Happening Now

Class Is, It’s Time to Talk

February 17, 2023

By Jim Mathews / President & CEO

Lousy on-time performance. Skeleton crews. Angry shippers. Helpless Amtrak passengers. 1,000 derailments every year. And now, the small town of East Palestine, Ohio joins places like Mosier, Ore., Fayette County, West Virginia, and Lac-Mégantic in Quebec, as synonyms for freight-rail disasters.

The Feb. 3 derailment of 38 cars of a 1.7-mile long Norfolk-Southern freight train – leading to an intense multi-day chemical fire, evacuations of residents, and days of hazardous conditions for residents and responders alike – is somehow focusing political attention on some long-standing problems in a way that many previous incidents have not.

And in our view, it’s about time.

It seems that whenever there’s a choice between saving a little money and doing the right thing for customers or the general public, more often than not the freight rail industry opts for saving money. Made a profit? We could invest it in making the railroad more fluid with more capacity and sidings...or we could pay out bonuses to executives and stockholders. Building trains? Well, we can run more trains to more places to take better care of our shippers...or we can run thinly staffed three-mile long trains that frustrate shippers, clog up passenger traffic, and exhaust our small number of remaining employees. Better braking technology? Sure, we could adopt electronic braking to stop trains more effectively or in a shorter distance...but we could also not spend that money and instead give it to our executives and stockholders.

Steve Ditmeyer, a long-time friend of your Association and a former top Federal Railroad Administration official, noted last week that electronically controlled pneumatic brakes, or ECP brakes, could have made the Ohio wreck less severe. But the Class Is spent a lot of time and money lobbying against rules that would have required them. Evidently sending every resident of Palestine, Ohio, a $1,000 check as a downpayment on whatever settlement is to come is cheaper than just doing the right thing and moving beyond the 100-year-old braking technology we use today to keep thousands of communities safe as hazardous materials roll through their towns.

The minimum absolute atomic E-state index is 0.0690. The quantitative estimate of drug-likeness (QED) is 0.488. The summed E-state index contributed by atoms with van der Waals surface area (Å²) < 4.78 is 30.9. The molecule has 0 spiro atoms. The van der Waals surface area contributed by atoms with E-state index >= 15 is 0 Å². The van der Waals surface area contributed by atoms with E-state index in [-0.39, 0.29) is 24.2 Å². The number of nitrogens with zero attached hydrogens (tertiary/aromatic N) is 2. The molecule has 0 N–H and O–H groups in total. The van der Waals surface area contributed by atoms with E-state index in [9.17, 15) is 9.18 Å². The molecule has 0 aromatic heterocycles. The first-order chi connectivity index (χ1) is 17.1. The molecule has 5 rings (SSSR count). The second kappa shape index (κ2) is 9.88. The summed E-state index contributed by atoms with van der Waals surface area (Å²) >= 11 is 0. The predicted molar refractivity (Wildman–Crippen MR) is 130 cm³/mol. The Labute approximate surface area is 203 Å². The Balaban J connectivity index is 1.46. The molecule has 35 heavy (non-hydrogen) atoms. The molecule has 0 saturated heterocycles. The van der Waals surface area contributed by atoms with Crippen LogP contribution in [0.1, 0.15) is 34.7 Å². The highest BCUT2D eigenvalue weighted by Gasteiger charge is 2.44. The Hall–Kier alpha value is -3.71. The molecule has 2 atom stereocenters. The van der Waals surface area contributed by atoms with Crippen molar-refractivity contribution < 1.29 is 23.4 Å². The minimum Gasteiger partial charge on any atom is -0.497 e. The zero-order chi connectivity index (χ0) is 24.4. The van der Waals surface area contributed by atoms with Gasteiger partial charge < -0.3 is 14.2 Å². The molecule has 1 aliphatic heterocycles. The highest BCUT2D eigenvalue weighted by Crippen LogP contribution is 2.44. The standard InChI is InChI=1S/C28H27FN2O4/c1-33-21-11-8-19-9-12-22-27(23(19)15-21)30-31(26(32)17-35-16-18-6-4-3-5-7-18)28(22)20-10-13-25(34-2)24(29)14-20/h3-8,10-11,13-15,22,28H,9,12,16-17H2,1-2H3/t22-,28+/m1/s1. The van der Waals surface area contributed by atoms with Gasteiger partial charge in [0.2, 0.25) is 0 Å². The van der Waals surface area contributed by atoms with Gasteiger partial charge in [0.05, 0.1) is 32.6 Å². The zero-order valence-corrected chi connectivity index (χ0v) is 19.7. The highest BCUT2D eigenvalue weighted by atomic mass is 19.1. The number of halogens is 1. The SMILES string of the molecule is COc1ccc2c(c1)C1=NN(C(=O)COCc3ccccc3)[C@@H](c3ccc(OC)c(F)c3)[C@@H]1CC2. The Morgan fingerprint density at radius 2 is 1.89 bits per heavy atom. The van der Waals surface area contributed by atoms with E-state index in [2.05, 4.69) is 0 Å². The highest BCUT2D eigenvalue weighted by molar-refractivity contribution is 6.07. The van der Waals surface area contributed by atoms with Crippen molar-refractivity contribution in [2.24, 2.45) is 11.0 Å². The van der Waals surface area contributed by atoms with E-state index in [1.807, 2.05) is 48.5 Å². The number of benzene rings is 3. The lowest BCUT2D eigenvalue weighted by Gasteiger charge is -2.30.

It's another indictment of Precision Scheduled Railroading, which we all know is neither precise nor scheduled. The relentless push to strip costs out of operating freight trains has gone far beyond sound business practices.

Instead, PSR cut crews to levels below what’s needed for safe operation, sidestepped any investment that might make things safer, and created an operating model whose three-mile long behemoths are incompatible with the legal obligations Class I railroads have to ensure that passenger trains can run on their tracks without undue delays.

(And yes, that obligation has never gone away. It’s the price they paid – and continue to owe – to you and me for the taxpayer-funded bailout of the railroads in 1971 when Amtrak was created to relieve them of their common-carrier duty under law.)

Ohio’s Governor, Mike DeWine, a Republican, and Pennsylvania’s new Governor, Democrat Josh Shapiro, are on the same side of this issue, demanding that we start regulating trains like this as hazmat trains and looking harder at ways to improve their safety. Rep. Ilhan Omar, the Minnesota Democratic congresswoman, Tweeted after the wreck that “we need Congressional inquiry and direct action from @PeteButtigieg to address this tragedy.” Sen. Ted Cruz, the pugnacious Texas Republican, instantly Tweeted back that he “fully agreed.” I'll wait for you to let that sink in.

That kind of broad bipartisan agreement should tell you that we’ve reached an inflection point in how we treat all of the consequences of Precision Scheduled Railroading and the profits-first, customers-last mindset dominating freight rail boardrooms today.

The Trump Administration used a cost-benefit study to sandbag any attempt at mandating ECP braking. Maybe it’s time to revisit that study so that we can untie the Federal Railroad Administration’s hands in the name of public safety and health. And maybe it’s also time for the Class Is to recognize that PSR needs to go away for the long-term good of their industry, as well as the shippers and passenger rail operators they serve.